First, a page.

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## Monday, August 26, 2019

In this post, we are going to show how cantilever retaining walls can be analysed and designed on Staad Pro software, and also compare the answer obtained with classical solutions. We should know that retaining walls must satisfy geotechnical, equilibrium, structural, upheaval, seismic considerations, etc. As a result, the designer must ensure that by appropriate knowledge of materials, site conditions, etc, he/she will provide suitable dimensions of the retaining wall that will ensure resistance of the structure to overturning, sliding, bearing capacity failure, uplift, etc. After appropriate sizing of the retaining wall, the structural analysis and design will commence to determine the action effects (bending moments, shear forces, axial forces, deflection etc), and provision of proper reinforcements to resist the action effects.

In the past, Structville has published a 17 page document on geotechnical design of cantilever retaining walls subjected to earth load, pavement surcharge load, traffic load, etc. This loading situation can be found when retaining wall is used to support embankment carrying traffic road way.  It was interesting to see how Design Approach 1 (DA1) of Eurocode 7 was used to ensure the geotechnical stability of the wall. Just in case you missed it, kindly download the PDF from the link below;

Geotechnical Design of Cantilever Retaining Walls to Eurocode 7

In this post, let us consider the retaining wall sized and loaded as shown in Figure 2. This structure has been modelled on Staad Pro in order to determine the action effects due to the applied load.

 Fig 2: Cantilever retaining wall
The retaining wall is subjected to a 3m thick earthfill, and a variable surcharge pressure of 10 kPa. Given that the retained earth has an angle of internal friction of 30°, we can obtain the Rankine active earth pressure as follows;

ka = (1 - sin 30)/(1 + sin 30) = 0.333

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Therefore the actions on the retaining wall that will be input into Staad Pro as are as follows;

Vertical actions
(1) Self weight (to be calculated automatically by Staad)
(2) Weight of earthfill (19 kN/m3 × 3m) = 57 kN/m2
(3) Surcharge load = 10 kN/m2

Horizontal Actions
(4) Triangular earth pressure = (0.333 × 19 × 3) = 18.98 kN/m2
(5) Uniform surcharge pressure = (0.333 × 10) = 3.333 kN/m2

The wall has been modelled per metre run on Staad, and plate mat foundation was utilised with coefficient of subgrade modulus of 100000 kN/m2/m.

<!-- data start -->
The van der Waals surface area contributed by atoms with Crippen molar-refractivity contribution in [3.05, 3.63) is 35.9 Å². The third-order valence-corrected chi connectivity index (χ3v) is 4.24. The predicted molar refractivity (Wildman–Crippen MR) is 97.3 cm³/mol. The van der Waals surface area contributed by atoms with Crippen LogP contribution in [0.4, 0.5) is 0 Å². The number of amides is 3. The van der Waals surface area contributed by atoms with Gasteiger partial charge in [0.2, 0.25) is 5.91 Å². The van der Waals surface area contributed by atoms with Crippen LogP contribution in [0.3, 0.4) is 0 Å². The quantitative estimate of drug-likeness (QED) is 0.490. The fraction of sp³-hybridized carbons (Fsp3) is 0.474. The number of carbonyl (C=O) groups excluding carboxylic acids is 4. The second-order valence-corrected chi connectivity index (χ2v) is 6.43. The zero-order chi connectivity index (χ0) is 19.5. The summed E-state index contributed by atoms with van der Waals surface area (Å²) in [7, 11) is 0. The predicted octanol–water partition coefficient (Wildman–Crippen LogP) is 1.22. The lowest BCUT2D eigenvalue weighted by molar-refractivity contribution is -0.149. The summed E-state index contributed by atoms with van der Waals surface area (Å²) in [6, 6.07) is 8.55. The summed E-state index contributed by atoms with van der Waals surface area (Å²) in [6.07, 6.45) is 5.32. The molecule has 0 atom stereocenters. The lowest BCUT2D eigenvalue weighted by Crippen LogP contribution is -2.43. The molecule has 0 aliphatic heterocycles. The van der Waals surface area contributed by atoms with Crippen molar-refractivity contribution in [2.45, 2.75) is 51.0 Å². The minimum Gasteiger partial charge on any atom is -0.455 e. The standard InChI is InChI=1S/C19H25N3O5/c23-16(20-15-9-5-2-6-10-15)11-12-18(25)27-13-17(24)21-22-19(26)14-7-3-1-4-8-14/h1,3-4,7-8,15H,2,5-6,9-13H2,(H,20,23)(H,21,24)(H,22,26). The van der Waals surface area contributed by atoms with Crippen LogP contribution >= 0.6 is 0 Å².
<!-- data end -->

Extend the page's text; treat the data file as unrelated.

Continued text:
(1) Model the retaining wall utilising plate element meshing, assign thickness of 0.4m to the base, and 0.3m to the wall. Also assign plate mat foundation of subgrade modulus 100000 kN/m2/m to the base in the y-direction.

 Fig 3: Modelling and meshing of the retaining wall
(2) Assign the following loads to the structure

(a) Self weight to the whole structure
(b) Weight of earth fill to the heel of the retaining wall (57 kN/m2)
(c) Assume that the base is buried 1m into the ground, hence apply vertical pressure load of (19 kN/m2) to the toe but neglect all passive pressures.

 Fig 4: Permanent vertical actions on the retaining wall base
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(d) Triangular earth pressure to the wall (18.98 kN/m2)

 Fig 5: Horizontal active earth pressure on the wall

(e) Uniform horizontal surcharge pressure to the walls (3.333 kN/m2)
(f) Uniform vertical surcharge pressure to the heel (10 kN/m2)

 Fig 6: Surcharge loads on the wall and on the base

Combination (Ultimate limit state)
pEd = 1.35LC1 + 1.35LC2 + 1.5LC3

A little consideration will show that the load cases 1 and 2 are treated as permanent actions, while load case 3 is treated as a variable action.

(3) Analyse the structure for the load cases
(N/B): You may need to increase the iteration limits for the load cases containing horizontal actions to converge

 Fig 7: Main bending moment on the retaining wall

 Fig 8: Twisting moment on the retaining wall

 Fig 9: Shear stress on the retaining wall
On considering the bending moment diagram Mx (Figure 7), we can see that the maximum moment close to the base of the wall is 57 kNm/m. If we add the effect of torsion (Figure 8), the design moment can be taken as 57 + 2.99 = 59.99 kNm/m.

To carry out manual analysis, we will have to follow the steps given below to obtain the maximum moment at the base of the wall. The actions causing bending on the wall are the horizontal earth pressure and the horizontal surcharge pressure.

Moment from surcharge pressure = [(3.333 × 32)/2] = 14.998 kNm/m
Moment from horizontal earth pressure = [(18.98 × 3)/2] × (3/3) = 28.47 kNm/m

At ultimate limit state, MEd = 1.35(28.47) + 1.5(14.998) = 60.931 kNm/m

A little consideration will show that Staad Pro and Manual calculations gave almost the same value for wall bending moment. However, I expect the value of base moment from Staad Pro to be lower than the one from manual analysis. Kindly verify this at your private time.

Thank you for visiting Structville today and God bless you.